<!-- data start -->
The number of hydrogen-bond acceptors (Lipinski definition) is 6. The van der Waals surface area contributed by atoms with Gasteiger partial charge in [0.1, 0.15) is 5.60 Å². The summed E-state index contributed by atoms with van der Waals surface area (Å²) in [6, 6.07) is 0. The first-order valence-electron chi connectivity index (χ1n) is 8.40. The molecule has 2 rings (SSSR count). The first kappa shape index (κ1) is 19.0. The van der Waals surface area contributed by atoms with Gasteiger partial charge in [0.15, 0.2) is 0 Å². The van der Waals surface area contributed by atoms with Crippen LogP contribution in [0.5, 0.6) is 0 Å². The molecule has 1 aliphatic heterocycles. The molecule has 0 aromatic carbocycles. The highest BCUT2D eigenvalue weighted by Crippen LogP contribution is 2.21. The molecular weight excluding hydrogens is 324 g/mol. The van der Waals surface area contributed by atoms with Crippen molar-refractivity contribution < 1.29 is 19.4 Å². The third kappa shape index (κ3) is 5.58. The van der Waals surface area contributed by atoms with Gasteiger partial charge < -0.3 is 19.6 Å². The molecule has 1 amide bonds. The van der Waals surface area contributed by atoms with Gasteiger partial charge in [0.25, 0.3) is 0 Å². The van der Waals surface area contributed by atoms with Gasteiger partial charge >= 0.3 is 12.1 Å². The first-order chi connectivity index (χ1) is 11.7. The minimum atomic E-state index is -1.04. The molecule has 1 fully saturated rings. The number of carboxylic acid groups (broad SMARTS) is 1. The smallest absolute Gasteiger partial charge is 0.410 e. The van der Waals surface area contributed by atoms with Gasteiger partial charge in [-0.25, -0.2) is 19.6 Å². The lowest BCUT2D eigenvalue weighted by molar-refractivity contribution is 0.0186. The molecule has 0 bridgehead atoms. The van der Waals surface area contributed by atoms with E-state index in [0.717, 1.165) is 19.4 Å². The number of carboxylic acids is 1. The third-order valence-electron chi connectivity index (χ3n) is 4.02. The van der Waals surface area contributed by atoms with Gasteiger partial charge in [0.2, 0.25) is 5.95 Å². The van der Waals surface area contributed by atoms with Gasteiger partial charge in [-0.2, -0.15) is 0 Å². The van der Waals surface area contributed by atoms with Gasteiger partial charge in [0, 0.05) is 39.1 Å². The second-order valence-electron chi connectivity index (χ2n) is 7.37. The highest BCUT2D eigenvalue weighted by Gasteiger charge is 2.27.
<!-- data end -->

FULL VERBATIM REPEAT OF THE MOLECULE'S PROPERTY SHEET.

The number of hydrogen-bond acceptors (Lipinski definition) is 6. The van der Waals surface area contributed by atoms with Gasteiger partial charge in [0.1, 0.15) is 5.60 Å². The summed E-state index contributed by atoms with van der Waals surface area (Å²) in [6, 6.07) is 0. The first-order valence-electron chi connectivity index (χ1n) is 8.40. The molecule has 2 rings (SSSR count). The first kappa shape index (κ1) is 19.0. The van der Waals surface area contributed by atoms with Gasteiger partial charge in [0.15, 0.2) is 0 Å². The van der Waals surface area contributed by atoms with Crippen LogP contribution in [0.5, 0.6) is 0 Å². The molecule has 1 aliphatic heterocycles. The molecule has 0 aromatic carbocycles. The highest BCUT2D eigenvalue weighted by Crippen LogP contribution is 2.21. The molecular weight excluding hydrogens is 324 g/mol. The van der Waals surface area contributed by atoms with Crippen molar-refractivity contribution < 1.29 is 19.4 Å². The third kappa shape index (κ3) is 5.58. The van der Waals surface area contributed by atoms with Gasteiger partial charge < -0.3 is 19.6 Å². The molecule has 1 amide bonds. The van der Waals surface area contributed by atoms with Gasteiger partial charge in [0.25, 0.3) is 0 Å². The van der Waals surface area contributed by atoms with Gasteiger partial charge >= 0.3 is 12.1 Å². The first-order chi connectivity index (χ1) is 11.7. The minimum atomic E-state index is -1.04. The molecule has 1 fully saturated rings. The number of carboxylic acid groups (broad SMARTS) is 1. The smallest absolute Gasteiger partial charge is 0.410 e. The van der Waals surface area contributed by atoms with Gasteiger partial charge in [-0.25, -0.2) is 19.6 Å². The lowest BCUT2D eigenvalue weighted by molar-refractivity contribution is 0.0186. The molecule has 0 bridgehead atoms. The van der Waals surface area contributed by atoms with E-state index in [0.717, 1.165) is 19.4 Å². The number of carboxylic acids is 1. The third-order valence-electron chi connectivity index (χ3n) is 4.02. The van der Waals surface area contributed by atoms with Gasteiger partial charge in [0.2, 0.25) is 5.95 Å². The van der Waals surface area contributed by atoms with Gasteiger partial charge in [-0.2, -0.15) is 0 Å². The van der Waals surface area contributed by atoms with Gasteiger partial charge in [0, 0.05) is 39.1 Å². The second-order valence-electron chi connectivity index (χ2n) is 7.37. The highest BCUT2D eigenvalue weighted by Gasteiger charge is 2.27.